Home > Uncategorized > EFS encryption, the messy side of file encryption, or how to use a file to store a password for a service

EFS encryption, the messy side of file encryption, or how to use a file to store a password for a service

EFS is generally not great to use. It’s largest problem is that your domain admin might have forced a “recovery agent” certificate onto your system, which means that they can see your encrypted files.

Generally, it’s pretty unfriendly, and, due to the cache, sort of stupid to use in an interactive user session.

Nonetheless, I will discuss it briefly here so that we can use it in an non-interactive user session, say so a service can read a file where a password is stored.

Our scenario will be that we want to create a file to store passwords, and encrypt that file with EFS, in turn encrypting it against a certificate that lives in a specific user’s certificate store; the user who’s running the service.

Create the local user:

net user sshsyslogsvc test1234 /add

Create the file I want encrypted using a public-private key pair used by EFS:

echo > c:\syslogpassword.txt
subinacl /file c:\syslogpassword.txt /setowner=sshsyslogsvc
#this tool is available in the support tools, sorry it seems to be the only way (http://ss64.com/nt/subinacl.html)
cacls c:\syslogpassword.txt /g sshsyslogsvc:F
runas /user:sshsyslogsvc "cmd.exe /c echo syslogger_PASSWORD> c:\syslogpassword.txt"

Create the key for use with EFS:

runas /user:sshsyslogsvc "cipher /k /q"

Encrypt the file using EFS:

runas /user:sshsyslogsvc "cipher /a /e c:\syslogpassword.txt"

Testing access and EFS:
Since we’re logged on to our system as a local administrator, we can take ownership of any files on the system, so let’s do that then try to read the file:

subinacl /file c:\syslogpassword.txt /setowner=mbrown
cacls c:\syslogpassword.txt /e /g mbrown:F
more c:\syslogpassword.txt
#returns: 'Cannot access file C:\syslogpassword.txt'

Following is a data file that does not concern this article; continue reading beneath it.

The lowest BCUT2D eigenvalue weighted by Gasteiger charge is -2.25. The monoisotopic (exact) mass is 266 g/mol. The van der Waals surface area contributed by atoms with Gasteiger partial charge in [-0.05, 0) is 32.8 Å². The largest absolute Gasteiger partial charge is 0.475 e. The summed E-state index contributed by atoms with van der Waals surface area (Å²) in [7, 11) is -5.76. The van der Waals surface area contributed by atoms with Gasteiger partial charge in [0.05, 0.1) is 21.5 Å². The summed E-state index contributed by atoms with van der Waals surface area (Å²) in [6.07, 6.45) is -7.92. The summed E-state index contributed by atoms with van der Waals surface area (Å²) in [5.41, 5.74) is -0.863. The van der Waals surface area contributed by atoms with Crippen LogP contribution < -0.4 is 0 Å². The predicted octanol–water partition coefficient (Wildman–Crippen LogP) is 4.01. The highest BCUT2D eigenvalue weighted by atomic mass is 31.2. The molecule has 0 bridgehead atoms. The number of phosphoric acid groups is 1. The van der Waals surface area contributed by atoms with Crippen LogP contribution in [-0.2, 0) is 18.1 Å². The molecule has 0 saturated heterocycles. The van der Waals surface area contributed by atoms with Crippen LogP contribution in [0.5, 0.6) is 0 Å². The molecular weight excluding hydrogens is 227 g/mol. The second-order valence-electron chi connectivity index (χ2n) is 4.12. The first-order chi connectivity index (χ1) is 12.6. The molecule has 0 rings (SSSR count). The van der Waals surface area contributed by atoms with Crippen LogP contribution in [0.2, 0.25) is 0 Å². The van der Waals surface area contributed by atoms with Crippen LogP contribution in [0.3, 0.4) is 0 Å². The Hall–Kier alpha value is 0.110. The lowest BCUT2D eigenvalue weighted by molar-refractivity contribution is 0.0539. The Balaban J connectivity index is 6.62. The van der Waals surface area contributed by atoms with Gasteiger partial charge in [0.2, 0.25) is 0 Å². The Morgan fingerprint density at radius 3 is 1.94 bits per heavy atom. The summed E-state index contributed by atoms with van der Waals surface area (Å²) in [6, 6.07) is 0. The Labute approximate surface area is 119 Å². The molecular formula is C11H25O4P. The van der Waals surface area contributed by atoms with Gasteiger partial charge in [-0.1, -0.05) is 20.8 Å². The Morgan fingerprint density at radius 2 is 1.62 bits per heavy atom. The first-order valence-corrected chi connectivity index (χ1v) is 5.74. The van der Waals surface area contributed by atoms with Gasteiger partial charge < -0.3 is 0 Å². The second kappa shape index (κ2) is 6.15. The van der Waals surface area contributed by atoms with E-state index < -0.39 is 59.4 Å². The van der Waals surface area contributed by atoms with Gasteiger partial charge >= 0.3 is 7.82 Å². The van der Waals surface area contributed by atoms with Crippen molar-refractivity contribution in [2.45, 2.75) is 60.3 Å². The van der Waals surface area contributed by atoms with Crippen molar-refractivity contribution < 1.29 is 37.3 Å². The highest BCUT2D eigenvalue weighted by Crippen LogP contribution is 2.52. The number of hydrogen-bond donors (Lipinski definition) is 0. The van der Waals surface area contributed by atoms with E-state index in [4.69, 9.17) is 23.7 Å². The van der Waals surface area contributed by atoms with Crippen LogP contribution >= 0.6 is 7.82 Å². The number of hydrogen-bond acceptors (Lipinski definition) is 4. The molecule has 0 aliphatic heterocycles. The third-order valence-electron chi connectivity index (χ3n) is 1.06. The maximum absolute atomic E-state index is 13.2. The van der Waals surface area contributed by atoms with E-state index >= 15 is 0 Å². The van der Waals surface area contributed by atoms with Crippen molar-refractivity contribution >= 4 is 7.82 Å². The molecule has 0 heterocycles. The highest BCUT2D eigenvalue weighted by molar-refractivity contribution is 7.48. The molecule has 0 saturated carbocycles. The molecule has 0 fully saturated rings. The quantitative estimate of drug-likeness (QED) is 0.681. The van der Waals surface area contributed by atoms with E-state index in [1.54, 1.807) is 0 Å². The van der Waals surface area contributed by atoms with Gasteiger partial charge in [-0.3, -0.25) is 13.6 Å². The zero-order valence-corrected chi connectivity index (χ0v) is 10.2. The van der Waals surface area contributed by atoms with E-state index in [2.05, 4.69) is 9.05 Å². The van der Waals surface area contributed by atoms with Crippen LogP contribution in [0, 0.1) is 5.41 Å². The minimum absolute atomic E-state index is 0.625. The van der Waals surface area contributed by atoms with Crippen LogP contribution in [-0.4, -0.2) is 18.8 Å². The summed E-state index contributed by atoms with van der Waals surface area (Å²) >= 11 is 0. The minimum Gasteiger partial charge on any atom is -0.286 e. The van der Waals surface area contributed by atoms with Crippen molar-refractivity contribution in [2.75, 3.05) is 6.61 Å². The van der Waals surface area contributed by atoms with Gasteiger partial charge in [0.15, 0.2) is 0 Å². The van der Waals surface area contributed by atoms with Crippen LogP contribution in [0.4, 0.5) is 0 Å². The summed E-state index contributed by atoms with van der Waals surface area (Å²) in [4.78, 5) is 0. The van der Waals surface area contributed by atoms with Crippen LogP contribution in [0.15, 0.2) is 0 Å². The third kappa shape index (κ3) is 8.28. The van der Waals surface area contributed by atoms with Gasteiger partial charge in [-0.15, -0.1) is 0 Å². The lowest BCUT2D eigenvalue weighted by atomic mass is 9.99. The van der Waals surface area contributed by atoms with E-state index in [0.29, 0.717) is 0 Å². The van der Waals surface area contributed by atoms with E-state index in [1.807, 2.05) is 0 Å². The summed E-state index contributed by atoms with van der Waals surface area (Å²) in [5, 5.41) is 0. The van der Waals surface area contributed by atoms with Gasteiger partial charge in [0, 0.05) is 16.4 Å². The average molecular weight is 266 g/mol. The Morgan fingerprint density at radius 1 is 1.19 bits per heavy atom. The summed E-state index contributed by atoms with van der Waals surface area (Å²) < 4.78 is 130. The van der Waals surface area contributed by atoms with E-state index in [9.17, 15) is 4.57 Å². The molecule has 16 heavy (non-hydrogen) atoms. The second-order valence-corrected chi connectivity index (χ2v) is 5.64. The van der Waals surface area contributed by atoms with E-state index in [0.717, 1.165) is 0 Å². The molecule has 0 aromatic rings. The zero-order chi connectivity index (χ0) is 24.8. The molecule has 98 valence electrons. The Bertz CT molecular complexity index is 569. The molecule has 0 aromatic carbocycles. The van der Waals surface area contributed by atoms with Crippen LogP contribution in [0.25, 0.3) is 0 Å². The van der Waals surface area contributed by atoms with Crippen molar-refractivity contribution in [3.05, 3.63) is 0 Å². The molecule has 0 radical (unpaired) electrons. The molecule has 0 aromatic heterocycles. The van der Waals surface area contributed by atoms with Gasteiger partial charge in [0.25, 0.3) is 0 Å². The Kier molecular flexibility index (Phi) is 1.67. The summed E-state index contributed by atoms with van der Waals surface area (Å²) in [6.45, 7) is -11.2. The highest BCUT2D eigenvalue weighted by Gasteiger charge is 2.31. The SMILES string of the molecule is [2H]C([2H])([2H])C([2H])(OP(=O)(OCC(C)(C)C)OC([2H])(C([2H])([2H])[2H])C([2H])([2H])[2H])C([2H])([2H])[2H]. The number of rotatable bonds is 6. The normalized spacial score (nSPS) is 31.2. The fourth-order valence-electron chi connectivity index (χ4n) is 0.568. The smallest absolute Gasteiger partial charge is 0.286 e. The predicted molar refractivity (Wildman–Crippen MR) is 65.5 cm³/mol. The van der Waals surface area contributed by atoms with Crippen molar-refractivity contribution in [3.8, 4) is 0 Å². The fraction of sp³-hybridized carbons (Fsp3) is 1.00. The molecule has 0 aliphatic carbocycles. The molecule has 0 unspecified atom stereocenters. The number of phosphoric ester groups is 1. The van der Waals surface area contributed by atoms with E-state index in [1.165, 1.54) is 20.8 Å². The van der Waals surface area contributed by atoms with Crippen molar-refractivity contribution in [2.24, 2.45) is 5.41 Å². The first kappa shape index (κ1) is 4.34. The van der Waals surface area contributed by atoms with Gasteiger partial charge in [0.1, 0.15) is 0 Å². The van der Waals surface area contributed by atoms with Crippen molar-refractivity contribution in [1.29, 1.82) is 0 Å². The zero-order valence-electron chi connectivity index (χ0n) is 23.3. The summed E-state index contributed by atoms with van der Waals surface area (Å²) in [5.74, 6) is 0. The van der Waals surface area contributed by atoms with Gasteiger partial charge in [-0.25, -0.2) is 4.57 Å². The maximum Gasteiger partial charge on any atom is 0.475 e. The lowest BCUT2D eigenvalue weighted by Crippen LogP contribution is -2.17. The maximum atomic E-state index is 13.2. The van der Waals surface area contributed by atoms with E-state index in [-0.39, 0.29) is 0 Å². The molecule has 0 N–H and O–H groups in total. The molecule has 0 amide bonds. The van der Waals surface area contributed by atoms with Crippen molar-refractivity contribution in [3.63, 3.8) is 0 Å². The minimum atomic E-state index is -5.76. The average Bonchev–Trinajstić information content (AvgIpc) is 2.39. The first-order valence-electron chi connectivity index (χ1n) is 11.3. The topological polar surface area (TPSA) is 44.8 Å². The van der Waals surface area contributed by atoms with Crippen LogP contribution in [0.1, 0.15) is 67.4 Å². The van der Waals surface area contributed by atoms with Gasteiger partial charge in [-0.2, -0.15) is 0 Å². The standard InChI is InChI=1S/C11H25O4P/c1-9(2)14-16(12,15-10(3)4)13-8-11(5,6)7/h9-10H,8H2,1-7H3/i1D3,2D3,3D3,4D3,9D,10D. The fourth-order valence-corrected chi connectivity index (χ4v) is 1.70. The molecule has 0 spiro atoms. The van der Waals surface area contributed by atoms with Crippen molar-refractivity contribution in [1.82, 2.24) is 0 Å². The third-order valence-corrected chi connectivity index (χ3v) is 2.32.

runas /user:sshsyslogsvc "cmd.exe /c more c:\syslogpassword.txt && pause"

The user sshsyslogsvc is the only user that has it’s EFS certificate in it’s accessible certificate store, therefore it is the only user who has access to the file.

Deny the user interactive rights

ntrights +r SeDenyInteractiveLogonRight -u sshsyslogsvc

Conclusion
Since the file can now be read by the sshsyslogsvc user, you can put some logic in there and you’ve made yourself a sort of secure password store. Combine this with xargs, and you should be all set to -I it into a command line.

Caveats of EFS:
If in the same user session, a key is deleted from the local key store (using certmgr.exe for instance), then attempt to access the file again, guess what? The public key is still found in the EFS cache. This is not good. This old thread, with some valid input from MSFT, explains that this is truly the case. The only way to clear your cache will be to log out and back in, or you can always flood the cache.

How do you flood the cache, is the question?

If I log on as another user then loop through trying to read the efs protected file 1000 time, it doesn’t clear the cache:

runas /user:dummylocal cmd.exe
for /l %G in (1,1,1000) do more c:\syslogpassword.txt 2>1> NUL

So, what is an “EFS operation” and how do I do one? No one knows.

A great write up of how EFS functions explains many more technical aspects of EFS.

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